1930   Russia               Darkness at Noon    Arthur Koestler
1930’s-70’s       England, France,Romania, Hungary, Bulgaria, Turkey     The Historian    Elizabeth Kostova
1937  Spain                      For Whom the Bell Tolls     Ernest Hemingway
1939 Germany              The Book Thief     by  Markus Zusak
1939    Soviet Union                             The Good Republic     William Palmer
1940s  Italy                           A Kiss from Maddalena              Christopher Castellani
1940’s France                Sarah’s Key      Tatiana de Rosnay
1940  Russia               A Day in the Life of Ivan Denisovitch   Solzhenitsyn
1940  South Africa        Cry, the Beloved Country   Alan Paton
1940 Hungary                 Fateless     Imre Kertész   
1940’s  Hungary/France          The Invisible Bridge             Julie Orringer
1945  Japan                    Hiroshima     John Hersey  (NF)
1948  Israel               Exodus    Leon Uris
1950  Nigeria                 Things Fall Apart    Chinua Achebe
1960  Egypt                         Wedding Song         Naguib Mahfouz 
1960’s Africa      King Leopold's Ghost: A Story of Greed, Terror, and Heroism in    Colonial Africa        Adam Hochschild (NF)
1965-90  Prague                Open Letters: Selected Writings, 1965-1990, by Vaclav Havel 
 1965 South Africa           African Stories     Doris Lessing    
1970  Moscow                          Gorky Park    Martin Cruz Smith
1978  Albania      Broken April,  Ismail Kadare

1970’s Ireland      Harry’s Game   by Gerald Seymour

1980s England/France                              Black Dogs    Ian McEwan
1980s   Turkey                             Snow        Orhan Pamuk
1980s Milan                          The Metal Green Mercedes       Timothy Williams
1980’s   Czechoslovakia         My Merry Mornings (1986) or My First Loves (1986), by Ivan Klima
1989   Berlin                      The Magic Lantern: The Revolution of 89 witnessed in Warsaw, Budapest, Berlin, and Prague                 Timothy Garton Ash  (NF)
1950’s – present   Europe       Aftermath: The Remnants of War  (NF)   Donovan Webster
1989  Cuba                               Havana Bay     Martin Cruz Smith
1989  Germany     “Revolution 1989”, by Victor Sebestyen, (NF)
1990   South Africa          Boyhood Scenes from Provincial Life by J. M. Coetzee ( 1998)   (NF)
1990 Kenya                                           The Constant Gardener    John LeCarre
1990’s  Ireland                 My Dream of You    by Nuala O’Faolin
1990s    Eastern Europe           Café Europa: Life After Communism          Drakulic  (NF)

1999 Ireland     The Bombmaker   by Stephen Leather

1995   Belfast Diaries: War as a Way of Life   by John Conroy NF)

1990s   Romania                      The Appointment                 Herta Muller

1993    Eastern Europe         Balkan Ghosts: A Journey Through History (NF)

~ Robert D. Kaplan

1996   Eastern Europe  *Bury Me Standing: The Gypsies and Their Journey (NF) Isabel Fonseca

1996   Russia                                           Wolves Eat Dogs   Martin Cruz Smith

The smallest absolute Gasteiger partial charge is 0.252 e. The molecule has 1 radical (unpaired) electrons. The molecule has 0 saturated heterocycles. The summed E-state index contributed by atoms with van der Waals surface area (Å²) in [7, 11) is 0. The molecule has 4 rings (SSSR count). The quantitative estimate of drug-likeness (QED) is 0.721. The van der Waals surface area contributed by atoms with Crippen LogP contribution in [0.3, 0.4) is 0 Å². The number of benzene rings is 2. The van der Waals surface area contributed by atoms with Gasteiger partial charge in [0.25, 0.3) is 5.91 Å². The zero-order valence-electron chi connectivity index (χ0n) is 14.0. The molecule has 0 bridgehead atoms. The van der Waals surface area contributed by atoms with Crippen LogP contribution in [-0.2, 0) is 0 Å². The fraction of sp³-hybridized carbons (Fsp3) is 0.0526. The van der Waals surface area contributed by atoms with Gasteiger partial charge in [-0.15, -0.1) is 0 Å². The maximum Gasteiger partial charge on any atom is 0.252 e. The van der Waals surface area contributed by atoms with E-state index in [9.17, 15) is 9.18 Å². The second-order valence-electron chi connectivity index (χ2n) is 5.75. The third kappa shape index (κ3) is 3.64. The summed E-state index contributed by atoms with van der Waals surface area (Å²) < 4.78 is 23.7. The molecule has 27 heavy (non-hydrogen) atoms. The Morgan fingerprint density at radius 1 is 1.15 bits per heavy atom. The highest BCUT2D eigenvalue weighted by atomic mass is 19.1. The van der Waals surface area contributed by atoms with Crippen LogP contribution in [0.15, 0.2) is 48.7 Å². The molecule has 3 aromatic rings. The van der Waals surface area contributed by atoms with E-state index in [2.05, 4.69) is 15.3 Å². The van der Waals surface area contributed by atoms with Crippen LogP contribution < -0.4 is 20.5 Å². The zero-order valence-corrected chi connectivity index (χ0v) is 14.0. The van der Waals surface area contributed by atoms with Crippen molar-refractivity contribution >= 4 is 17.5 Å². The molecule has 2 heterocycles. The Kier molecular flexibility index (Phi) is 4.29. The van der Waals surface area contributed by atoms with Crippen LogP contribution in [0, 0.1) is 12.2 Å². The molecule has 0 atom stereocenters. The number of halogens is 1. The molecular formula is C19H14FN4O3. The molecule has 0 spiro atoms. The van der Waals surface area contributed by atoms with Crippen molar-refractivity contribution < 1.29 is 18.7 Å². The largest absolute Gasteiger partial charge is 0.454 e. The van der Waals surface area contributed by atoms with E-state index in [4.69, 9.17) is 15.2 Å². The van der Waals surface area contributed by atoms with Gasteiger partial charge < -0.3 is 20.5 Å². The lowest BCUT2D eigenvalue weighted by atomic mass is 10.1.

2000   Turkey                          Istanbul: Memories of a City     by Orhan Pamuk  (NF)
2000 Kosovo                       The Hemingway Book Club of Kosovo     by   Paula Huntley (NF)
2003   England                                   Saturday    Ian McEwan
2003  London     Londongrad: From Russia with Cash       Mark Hollingsworth and Stewart Lansley (NF)
Europe  2008       A Farewell to Alms: A Brief Economic History of the World   (NF) by Gregory Clark

 It's quite an eclectic list, but the presentations have been very interesting to the class and to me, in previous years!

Monday, January 2, 2012

The Ninth Day of Christmas

Since it is still the Christmas season, here's a card I once received from Sister Marita Ganley SC:

I'm turning my mind back to school... still have two weeks before the Spring semester begins, but I have a good deal of revising in process on the syllabi for two of the three courses I teach.  Today I am working on Mod Civ - that's what we all call  CVEN 201 -  The West in the Modern World. It's the History of Europe from roughly 1850 to 2000.  I teach the history with poetry.  What I hope is that it becomes the Chaucer method of history:  teaching the big events , but through the eyes of the people who lived through them.  I use poetry for this. My students and I read and study about forty poems from European and British poets of that era.  The first one we meet is Rilke.  Here is his poem entitled
"The Future":

The Future 

 The future: time's excuse
to frighten us; too vast
a project, too large a morsel
for the heart's mouth.

Future, who won't wait for you?
Everyone is going there.
It suffices you to deepen
the absence that we are.

Rainer Maria Rilke     ( Translated by A. Poulin)

Sunday, January 1, 2012

The Eighth Day of Christmas - Happy New Year!

I'm starting out by posting this wonderful "New Year's Carol"  by Benjamin Britten:

Sing reign of Fair maid
With the gold upon her toe
Open you the west door,
And let the old year go

Sing reign of Fair maid
With the gold upon her chin
Open you the east door,
And let the new year in

For we have brought fresh water
All from the well so clear
To wish you and your company
A joyful happy year.

And here's another favorite Christmas card. It's appropriate, for January 1 is also the feast of Mary, the Mother of God: